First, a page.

Banking & Financial Services • August 22, 2017

Customer Loyalty

Customer loyalty is an important determinant of the growth, strength and prosperity of a business. Hence companies maintain dedicated customer relationship management teams to ensure this. It is a mature concept, with US merchants even in the late 18th century providing copper coins to their customers that could be later exchanged for their own goods. Both theory and practice have significantly evolved over time and loyalty management has become a structured marketing practice to encourage customer retention.

The pioneering work of Oliver (1997) has classified customer loyalty into three main categories based on the behavioral interactions of customers with businesses:

1.Cognitive Loyalty: Here the driving force of loyalty is based on the customer finding the concerned business to be almost always the best choice among its rivals. However, such an informed customer can turn fickle if the firm loses its edge and slips away from the cost-benefit frontier.

2. Sentimental Loyalty: This emanates from the emotional attachment a customer develops with a brand, which may or may not be directly based on product or service attributes (for eg. environmental credibility of a firm could be a loyalty driver). The customer may feel superior in some way by associating with the brand. Sometimes, such loyalty could also exist due to regional, religious or racial biases. Regardless, firms often try to establish sentimental loyalty within their customer base (for eg. by engaging in socially responsible activities), since it can endure even if the firm slips on the product/services aspect once in a while.

3. Submissive Loyalty: This kind of loyalty emerges from the reluctance of customers from experimenting new things and/or habit persistence. This often proves to be the strongest form of loyalty.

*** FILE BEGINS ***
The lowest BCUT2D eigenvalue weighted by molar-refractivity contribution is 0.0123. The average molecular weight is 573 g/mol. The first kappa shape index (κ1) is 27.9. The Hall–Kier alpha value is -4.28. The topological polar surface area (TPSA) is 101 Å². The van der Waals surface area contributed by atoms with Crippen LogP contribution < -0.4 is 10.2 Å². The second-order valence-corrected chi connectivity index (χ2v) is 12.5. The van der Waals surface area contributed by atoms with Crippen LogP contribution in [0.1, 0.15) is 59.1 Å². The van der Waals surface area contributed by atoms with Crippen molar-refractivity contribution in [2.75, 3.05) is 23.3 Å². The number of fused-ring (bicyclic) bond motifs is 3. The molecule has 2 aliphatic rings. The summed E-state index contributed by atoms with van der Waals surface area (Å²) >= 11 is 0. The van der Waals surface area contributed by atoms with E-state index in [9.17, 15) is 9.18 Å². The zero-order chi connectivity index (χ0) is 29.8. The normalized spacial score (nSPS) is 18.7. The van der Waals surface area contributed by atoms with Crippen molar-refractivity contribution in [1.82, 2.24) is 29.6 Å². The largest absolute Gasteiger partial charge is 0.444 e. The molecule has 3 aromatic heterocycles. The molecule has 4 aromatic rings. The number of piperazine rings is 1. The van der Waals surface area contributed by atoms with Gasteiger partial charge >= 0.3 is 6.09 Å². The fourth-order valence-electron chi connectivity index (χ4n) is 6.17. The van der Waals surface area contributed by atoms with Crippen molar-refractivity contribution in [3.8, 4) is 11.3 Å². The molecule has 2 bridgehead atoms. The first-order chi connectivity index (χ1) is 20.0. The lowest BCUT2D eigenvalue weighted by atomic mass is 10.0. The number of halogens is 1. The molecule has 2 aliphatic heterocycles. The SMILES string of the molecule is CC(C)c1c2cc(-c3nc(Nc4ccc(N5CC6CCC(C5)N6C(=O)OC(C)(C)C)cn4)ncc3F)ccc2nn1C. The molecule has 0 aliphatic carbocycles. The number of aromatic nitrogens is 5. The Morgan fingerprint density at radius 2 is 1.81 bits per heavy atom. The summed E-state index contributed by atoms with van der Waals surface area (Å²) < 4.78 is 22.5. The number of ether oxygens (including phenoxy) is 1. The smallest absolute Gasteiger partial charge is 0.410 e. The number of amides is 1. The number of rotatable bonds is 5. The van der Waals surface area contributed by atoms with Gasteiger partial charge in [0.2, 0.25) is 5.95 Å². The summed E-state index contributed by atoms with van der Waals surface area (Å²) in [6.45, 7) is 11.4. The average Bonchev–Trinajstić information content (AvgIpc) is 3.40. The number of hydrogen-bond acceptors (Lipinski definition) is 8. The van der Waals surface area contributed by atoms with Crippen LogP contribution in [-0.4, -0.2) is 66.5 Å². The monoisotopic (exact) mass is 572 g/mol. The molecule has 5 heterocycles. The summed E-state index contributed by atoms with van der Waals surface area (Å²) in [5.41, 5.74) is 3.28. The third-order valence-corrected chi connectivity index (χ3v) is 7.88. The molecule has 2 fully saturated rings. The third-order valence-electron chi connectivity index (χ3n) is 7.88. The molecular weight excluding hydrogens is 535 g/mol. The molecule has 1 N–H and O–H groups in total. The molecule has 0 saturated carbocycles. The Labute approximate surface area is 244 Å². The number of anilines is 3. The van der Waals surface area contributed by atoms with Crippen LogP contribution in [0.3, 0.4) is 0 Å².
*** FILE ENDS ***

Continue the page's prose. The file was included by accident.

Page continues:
Since customers with only cognitive loyalty are fickle, they can be actively targeted by a firm seeking to acquire new customers. Once these customers come on board, the firm may try to lock them through other kinds of loyalty, although in most cases, this is easier said than done.

Analytics, with regards to loyalty management, has mostly focused on loyalty programs and reward points. But cognitive loyalty can be boosted through analytics in a much broader way, across business domains:

  • BFSI: Initiatives like automated loan and insurance processing can bring down latency times of claim/loan disbursals. Micro customer segmentation, and the subsequent tailoring of features/services and prices for different segments can help keep diverse sets of customers satisfied.
  • Healthcare: Automated solutions for health risk monitoring, tracking readmission possibility and disease susceptibility can ensure patients get timely and relevant services, and healthcare costs are contained. Use of cognitive computing can personalize medicines and optimize dosages, through methods like genetic profiling and periodic tracking of vital health indicators such as BP, Temperature and BMI.
  • Telecom: Cognitive computing can help understand customers’ consumption behavior and can significantly improve their experiences on the network to maintain loyalty.
  • Media: Identifying the core viewer segments for different types of content, understanding their viewership behavior and helping the channel target them with the type of content they prefer and promotions that they are most responsive to, in order to improve the engagement with the channel

Cognitive computing enables a structured way to understand and act on varied customer preferences in a cost effective manner. It has become ever more important with the emergence of digital price comparison portals which at a glance provide customers with a wealth of information, resulting in fierce competition among firms.


  1. Blut M., Evanschitzky H., Vogel V., Ahlert D., (2007), Switching barriers in the four-stage loyalty model, Association for consumer research, Lobovitz school of business & economics, University of Minnesota Duluth.
  2. Oliver R.L.(1997), Satisfaction: A behavioral Perspective on the Consumer, New York, NY:McGraw-Hill.
  3. Oliver R.L.(1993), Cognitive, Affective and Attribute bases of satisfaction response, Journal of Consumer Research, 20(3).

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